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A linear map ( not necessarily bounded ) between normed linear spaces is called a closed operator if its graph is closed. Suppose $X$ is a n.l.s and $Y, Z$ are Banach spaces. Let $A : X_0 ⊆ X → Y$ be a closed operator and $B ∈ B(Z, X)$ such that $Ran(B) ⊆ X_0$ . Prove that $AB ∈ B(Z, Y )$

Since, $Z,Y$ both are given to be Banach, I was willing to apply Closed graph Theorem to $AB$ . Let $(x,y)$ be a limit point of the Graph, then Enough to show that $AB(x)=y$ . Consider any sequence $\{(x_n,ABx_n\}_{n \ge 1}$ in the Graph such that it converges to $(x,y)$ i.e. $x_n \to x$ and $ABx_n \to y$ . Since , B is given to be continuous, $x_n \to x \implies B(x_n) \to B(x)= z $ (say) .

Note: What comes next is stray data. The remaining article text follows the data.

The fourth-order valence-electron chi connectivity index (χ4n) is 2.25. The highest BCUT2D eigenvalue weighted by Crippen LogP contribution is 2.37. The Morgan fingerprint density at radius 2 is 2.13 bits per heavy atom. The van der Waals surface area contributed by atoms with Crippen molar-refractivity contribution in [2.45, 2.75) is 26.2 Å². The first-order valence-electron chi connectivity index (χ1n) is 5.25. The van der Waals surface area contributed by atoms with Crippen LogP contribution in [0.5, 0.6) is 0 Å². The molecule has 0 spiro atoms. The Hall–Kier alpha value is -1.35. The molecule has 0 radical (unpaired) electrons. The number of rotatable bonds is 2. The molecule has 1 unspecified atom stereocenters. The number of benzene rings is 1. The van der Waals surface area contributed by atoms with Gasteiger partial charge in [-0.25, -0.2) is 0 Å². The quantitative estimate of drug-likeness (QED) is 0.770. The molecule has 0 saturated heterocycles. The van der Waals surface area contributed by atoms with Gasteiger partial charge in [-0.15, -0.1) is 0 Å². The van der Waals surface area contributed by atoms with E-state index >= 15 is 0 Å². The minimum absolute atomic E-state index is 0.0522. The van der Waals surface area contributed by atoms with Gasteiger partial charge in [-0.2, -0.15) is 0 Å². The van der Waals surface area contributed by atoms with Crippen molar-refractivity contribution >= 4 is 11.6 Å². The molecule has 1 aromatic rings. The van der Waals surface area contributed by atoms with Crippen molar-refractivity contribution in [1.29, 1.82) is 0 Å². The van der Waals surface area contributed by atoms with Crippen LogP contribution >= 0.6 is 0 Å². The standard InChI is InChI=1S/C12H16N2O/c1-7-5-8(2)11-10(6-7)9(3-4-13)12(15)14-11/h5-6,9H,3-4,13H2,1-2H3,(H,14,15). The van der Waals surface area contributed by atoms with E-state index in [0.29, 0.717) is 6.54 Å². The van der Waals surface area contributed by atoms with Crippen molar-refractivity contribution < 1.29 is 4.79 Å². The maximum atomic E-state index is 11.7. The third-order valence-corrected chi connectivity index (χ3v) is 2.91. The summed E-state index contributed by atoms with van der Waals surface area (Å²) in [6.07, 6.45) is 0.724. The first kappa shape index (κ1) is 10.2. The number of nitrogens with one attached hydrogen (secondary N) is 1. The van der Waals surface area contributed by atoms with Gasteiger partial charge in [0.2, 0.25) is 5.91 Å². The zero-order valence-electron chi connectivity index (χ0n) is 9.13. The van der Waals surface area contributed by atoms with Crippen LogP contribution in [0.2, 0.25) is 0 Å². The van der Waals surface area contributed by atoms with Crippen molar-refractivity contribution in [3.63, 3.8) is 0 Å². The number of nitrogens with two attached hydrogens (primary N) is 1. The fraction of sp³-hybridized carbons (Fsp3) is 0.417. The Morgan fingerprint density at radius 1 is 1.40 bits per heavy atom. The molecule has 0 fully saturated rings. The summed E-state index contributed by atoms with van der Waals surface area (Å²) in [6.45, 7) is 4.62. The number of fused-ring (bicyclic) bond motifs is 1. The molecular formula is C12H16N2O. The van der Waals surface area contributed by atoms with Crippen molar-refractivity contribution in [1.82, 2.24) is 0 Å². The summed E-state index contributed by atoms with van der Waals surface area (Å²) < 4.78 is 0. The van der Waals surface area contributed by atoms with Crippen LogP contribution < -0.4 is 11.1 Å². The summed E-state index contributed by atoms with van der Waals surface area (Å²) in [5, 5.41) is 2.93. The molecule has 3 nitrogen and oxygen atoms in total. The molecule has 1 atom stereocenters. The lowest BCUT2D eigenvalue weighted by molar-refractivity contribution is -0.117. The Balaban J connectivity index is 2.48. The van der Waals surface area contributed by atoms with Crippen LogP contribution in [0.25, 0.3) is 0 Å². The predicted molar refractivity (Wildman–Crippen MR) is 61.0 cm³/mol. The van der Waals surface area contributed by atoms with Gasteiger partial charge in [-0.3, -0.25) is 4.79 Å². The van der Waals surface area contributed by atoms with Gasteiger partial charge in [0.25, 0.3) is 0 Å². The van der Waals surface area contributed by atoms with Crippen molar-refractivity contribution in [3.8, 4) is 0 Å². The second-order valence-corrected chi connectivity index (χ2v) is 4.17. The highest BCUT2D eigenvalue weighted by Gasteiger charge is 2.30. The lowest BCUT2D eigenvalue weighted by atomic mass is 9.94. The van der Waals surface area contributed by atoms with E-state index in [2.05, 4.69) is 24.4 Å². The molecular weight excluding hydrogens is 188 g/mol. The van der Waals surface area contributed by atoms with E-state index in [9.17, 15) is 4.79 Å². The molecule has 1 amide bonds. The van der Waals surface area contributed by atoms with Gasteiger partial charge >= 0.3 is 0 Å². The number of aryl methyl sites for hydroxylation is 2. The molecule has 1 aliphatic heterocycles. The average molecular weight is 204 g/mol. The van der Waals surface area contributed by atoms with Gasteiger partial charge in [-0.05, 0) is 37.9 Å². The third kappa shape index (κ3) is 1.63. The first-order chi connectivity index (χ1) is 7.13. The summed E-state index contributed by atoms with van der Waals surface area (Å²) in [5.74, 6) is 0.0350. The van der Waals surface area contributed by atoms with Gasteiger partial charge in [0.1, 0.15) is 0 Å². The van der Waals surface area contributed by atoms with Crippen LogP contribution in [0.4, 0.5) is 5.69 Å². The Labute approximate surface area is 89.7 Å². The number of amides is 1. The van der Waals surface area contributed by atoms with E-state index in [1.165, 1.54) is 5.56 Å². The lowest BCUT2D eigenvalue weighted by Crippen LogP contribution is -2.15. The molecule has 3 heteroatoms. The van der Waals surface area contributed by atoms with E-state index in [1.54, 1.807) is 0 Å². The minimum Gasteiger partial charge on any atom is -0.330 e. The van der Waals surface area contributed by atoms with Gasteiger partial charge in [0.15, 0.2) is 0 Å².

So all we need to show is $Az=y$ . Here I am stuck. How to use the fact that $A$ admits a closed graph?

Thanks in advance for help!

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Note that $(Bx_n, ABx_n)$ is a sequence in the graph of $A$. You know $Bx_n \to Bx$ and $ABx_n \to y$ so, since the graph of A is closed, $Bx \in D(A)$ and $ABx =y$. This implies that $x \in D(AB)$ and $ABx =y$ which is what we needed to show that $AB$ has closed graph.

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